Admitting that you have an addiction feels like the hardest step in the recovery process. What happens after begins to take on a logical, almost inevitable, pattern. Detox, drug detoxification is one of the main steps in kicking a drug habit. You have to get the drug(s) out of your system before you can begin the work of rebuilding your life.

For years theΒ Medical Detox rehab californiaΒ process has been a pretty set process of cold turkey and withdrawal symptom management, either at home or medically supervised. About 10 years ago we started hearing about a β€œultra rapid detox” system where patients with opiate addictions would be essentially unconscious for about 8 hours and wake up β€œdrug-free.” The process has gained in popularity so let’s explore what β€œultra rapid detox” means and if it works.

Normal detoxing from drugs is usually about a 10 day process. Rapid detoxing is usually a 3-5 day process, done under medical supervision. Ultra rapid is a 3-8 hour process. So you can see that the time difference is astonishing. The question is β€” does ultra rapid detox work? The answer, from my research is Yes and No.

The patient checks into the clinic and undergoes all the general screening you’d expect with any medical procedure. There are risks with general anesthesia and risks with Naltrexone (the drug that is usually used in the detox process.) Doctors don’t like to have patients under general anesthesia for longer than about 6 hours. Some detox programs try to keep addicts sedated for close to 24 hours, which is risky. But they want to have the patient wake up as close to withdrawal free as possible.

Naltrexone, as the agent to help with the withdrawal, is much better than its cousin Naloxone, but it still has some physical side effects to note. Muscle fatigue is the most common and can last for several days.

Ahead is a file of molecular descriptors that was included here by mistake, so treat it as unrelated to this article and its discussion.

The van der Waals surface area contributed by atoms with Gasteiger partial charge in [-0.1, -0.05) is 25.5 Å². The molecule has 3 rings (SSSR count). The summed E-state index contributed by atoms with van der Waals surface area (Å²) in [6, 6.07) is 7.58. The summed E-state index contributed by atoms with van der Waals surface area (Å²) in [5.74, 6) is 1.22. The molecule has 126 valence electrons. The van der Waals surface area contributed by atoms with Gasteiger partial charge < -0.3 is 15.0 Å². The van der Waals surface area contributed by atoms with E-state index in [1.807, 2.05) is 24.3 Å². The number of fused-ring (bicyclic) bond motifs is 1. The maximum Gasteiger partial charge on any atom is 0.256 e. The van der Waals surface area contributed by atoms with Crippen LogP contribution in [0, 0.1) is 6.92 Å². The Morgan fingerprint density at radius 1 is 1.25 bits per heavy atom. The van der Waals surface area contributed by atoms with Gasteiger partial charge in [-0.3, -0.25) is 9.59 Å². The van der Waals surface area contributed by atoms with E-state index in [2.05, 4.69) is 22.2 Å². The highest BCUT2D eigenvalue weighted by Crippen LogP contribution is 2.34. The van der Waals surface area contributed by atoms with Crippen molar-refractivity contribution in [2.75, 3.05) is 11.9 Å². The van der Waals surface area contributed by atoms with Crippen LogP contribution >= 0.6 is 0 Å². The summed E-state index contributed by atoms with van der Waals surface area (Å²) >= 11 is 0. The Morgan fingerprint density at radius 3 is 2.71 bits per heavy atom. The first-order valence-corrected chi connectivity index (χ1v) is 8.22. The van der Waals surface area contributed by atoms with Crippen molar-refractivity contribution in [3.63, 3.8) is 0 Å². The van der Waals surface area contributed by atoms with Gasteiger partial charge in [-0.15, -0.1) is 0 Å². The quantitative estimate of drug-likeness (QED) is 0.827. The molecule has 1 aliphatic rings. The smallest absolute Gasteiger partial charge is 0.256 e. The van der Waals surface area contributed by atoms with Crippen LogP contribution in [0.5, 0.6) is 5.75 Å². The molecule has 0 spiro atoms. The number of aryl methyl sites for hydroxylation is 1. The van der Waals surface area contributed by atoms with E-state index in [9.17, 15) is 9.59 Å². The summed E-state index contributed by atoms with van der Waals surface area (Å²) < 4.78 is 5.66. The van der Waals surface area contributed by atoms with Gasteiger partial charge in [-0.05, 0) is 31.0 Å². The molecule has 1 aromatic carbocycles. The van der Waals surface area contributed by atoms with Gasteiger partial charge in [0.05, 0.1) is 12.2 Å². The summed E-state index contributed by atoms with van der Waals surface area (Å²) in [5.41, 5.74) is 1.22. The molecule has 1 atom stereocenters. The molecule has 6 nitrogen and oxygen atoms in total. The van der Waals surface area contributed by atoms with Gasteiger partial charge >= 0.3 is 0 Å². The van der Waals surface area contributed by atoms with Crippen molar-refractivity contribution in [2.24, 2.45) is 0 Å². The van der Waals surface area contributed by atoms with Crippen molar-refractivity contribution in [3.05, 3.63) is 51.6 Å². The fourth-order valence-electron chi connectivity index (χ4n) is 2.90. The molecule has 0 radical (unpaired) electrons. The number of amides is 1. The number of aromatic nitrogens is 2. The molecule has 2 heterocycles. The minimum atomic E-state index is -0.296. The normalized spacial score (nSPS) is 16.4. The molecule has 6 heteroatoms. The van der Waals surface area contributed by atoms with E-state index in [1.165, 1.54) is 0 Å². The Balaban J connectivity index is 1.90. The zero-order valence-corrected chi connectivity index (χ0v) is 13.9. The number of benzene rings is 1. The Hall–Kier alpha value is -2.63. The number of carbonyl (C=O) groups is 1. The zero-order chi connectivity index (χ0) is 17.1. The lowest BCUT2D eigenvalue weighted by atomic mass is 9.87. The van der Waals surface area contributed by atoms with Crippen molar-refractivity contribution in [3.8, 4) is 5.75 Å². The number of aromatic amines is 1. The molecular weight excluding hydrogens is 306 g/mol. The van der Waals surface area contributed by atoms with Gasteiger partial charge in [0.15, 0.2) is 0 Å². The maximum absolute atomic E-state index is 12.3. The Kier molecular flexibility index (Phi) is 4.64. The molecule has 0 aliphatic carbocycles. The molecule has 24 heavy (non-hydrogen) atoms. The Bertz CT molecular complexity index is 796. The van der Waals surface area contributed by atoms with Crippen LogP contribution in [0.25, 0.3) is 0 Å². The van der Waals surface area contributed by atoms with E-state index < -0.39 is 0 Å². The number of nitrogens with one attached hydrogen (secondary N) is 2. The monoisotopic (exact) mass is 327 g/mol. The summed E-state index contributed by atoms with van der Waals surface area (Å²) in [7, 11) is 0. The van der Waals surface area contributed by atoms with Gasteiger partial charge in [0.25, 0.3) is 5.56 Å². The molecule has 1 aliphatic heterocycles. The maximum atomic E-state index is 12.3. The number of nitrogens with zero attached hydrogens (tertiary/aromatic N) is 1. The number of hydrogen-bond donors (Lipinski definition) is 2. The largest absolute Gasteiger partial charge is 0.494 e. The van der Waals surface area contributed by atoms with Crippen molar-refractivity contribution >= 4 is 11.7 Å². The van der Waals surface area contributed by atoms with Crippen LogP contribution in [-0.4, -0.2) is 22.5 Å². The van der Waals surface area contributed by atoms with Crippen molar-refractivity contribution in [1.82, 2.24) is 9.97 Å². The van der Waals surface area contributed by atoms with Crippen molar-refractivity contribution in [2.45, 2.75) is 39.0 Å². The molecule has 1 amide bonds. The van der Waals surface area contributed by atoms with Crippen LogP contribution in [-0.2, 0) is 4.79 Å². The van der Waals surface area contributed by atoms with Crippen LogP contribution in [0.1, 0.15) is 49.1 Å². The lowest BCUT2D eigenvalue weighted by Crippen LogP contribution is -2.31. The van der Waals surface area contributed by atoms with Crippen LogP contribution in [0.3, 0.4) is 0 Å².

On the surface, the addict comes out of the detox with all or most physical withdrawal symptoms gone. As I said, this is usually accomplished by a drug called Naltrexone. It is administered intravenously and it basically blocks the opiate receptors from working. So any traces of opiates left in your system do nothing to make you feel high. Naltrexone generally lasts a few hours, so ultra rapid detox patients have to take a Naltrexone pill every day for (usually) a year after detox. This certainly helps ensure that if the addict relapses, there’s no physical enjoyment from the drug β€” in other words, you can shoot up, but there is no euphoria. The bad part is that the addict can skip a dose of Naltrexone, shoot up and get the euphoria.

The biggest drawback to ultra rapid detox is that it only solves half the equation. You are still addicted psychologically. Physically you don’t need the drug, but mentally and emotionally, you do. The literature you read comparing detox programs tends to downplay the after care question. It’s easier to sell a one-time cure and not discuss the true journey that is recovery.

So, it seems to me, that this type of detox can certainly be part of the cure. If you want to get to the mental and emotional parts of addiction recovery more quickly, explore the β€œultra” method. It cost 5 to 10 times more money than a more standard detox, which in my book makes it much less attractive. On the other hand, for many people the withdrawal scares them. They’ve experienced the tiniest taste of the hell of opiate withdrawal and fear keeps them from taking the next step to being drug free. Whatever it takes to help you get sober, whatever the cost, it will be the best thing you’ve ever done.

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